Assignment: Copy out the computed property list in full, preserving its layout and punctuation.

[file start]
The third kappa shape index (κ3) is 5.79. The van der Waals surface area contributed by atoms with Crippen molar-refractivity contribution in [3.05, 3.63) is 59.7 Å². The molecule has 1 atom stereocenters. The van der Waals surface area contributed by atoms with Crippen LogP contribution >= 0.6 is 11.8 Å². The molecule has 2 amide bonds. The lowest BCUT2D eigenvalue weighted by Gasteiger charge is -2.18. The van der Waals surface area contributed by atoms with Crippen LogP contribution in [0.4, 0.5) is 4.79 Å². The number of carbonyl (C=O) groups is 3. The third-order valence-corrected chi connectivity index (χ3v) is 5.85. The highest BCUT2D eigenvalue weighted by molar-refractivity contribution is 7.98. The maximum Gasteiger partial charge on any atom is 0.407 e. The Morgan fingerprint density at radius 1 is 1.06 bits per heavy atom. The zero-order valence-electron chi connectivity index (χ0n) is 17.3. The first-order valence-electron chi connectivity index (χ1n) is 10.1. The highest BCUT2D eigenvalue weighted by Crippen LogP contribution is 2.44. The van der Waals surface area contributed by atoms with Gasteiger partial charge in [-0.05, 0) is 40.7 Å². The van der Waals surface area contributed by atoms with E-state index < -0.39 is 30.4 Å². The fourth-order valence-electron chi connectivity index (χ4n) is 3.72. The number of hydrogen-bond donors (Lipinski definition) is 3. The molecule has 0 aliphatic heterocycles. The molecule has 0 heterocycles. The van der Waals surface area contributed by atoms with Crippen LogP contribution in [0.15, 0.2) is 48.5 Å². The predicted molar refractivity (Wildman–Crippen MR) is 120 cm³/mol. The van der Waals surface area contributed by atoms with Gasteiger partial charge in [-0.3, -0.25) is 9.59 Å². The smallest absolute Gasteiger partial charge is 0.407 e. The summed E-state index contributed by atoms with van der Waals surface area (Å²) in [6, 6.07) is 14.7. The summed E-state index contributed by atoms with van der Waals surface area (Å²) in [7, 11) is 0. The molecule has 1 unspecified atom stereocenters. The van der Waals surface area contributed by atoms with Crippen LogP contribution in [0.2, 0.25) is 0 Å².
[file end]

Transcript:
The third kappa shape index (κ3) is 5.79. The van der Waals surface area contributed by atoms with Crippen molar-refractivity contribution in [3.05, 3.63) is 59.7 Å². The molecule has 1 atom stereocenters. The van der Waals surface area contributed by atoms with Crippen LogP contribution >= 0.6 is 11.8 Å². The molecule has 2 amide bonds. The lowest BCUT2D eigenvalue weighted by Gasteiger charge is -2.18. The van der Waals surface area contributed by atoms with Crippen LogP contribution in [0.4, 0.5) is 4.79 Å². The number of carbonyl (C=O) groups is 3. The third-order valence-corrected chi connectivity index (χ3v) is 5.85. The highest BCUT2D eigenvalue weighted by molar-refractivity contribution is 7.98. The maximum Gasteiger partial charge on any atom is 0.407 e. The Morgan fingerprint density at radius 1 is 1.06 bits per heavy atom. The zero-order valence-electron chi connectivity index (χ0n) is 17.3. The first-order valence-electron chi connectivity index (χ1n) is 10.1. The highest BCUT2D eigenvalue weighted by Crippen LogP contribution is 2.44. The van der Waals surface area contributed by atoms with Gasteiger partial charge in [-0.05, 0) is 40.7 Å². The van der Waals surface area contributed by atoms with E-state index < -0.39 is 30.4 Å². The fourth-order valence-electron chi connectivity index (χ4n) is 3.72. The number of hydrogen-bond donors (Lipinski definition) is 3. The molecule has 0 aliphatic heterocycles. The molecule has 0 heterocycles. The van der Waals surface area contributed by atoms with Crippen LogP contribution in [0.15, 0.2) is 48.5 Å². The predicted molar refractivity (Wildman–Crippen MR) is 120 cm³/mol. The van der Waals surface area contributed by atoms with Gasteiger partial charge in [-0.3, -0.25) is 9.59 Å². The smallest absolute Gasteiger partial charge is 0.407 e. The summed E-state index contributed by atoms with van der Waals surface area (Å²) in [6, 6.07) is 14.7. The summed E-state index contributed by atoms with van der Waals surface area (Å²) in [7, 11) is 0. The molecule has 1 unspecified atom stereocenters. The van der Waals surface area contributed by atoms with Crippen LogP contribution in [0.2, 0.25) is 0 Å².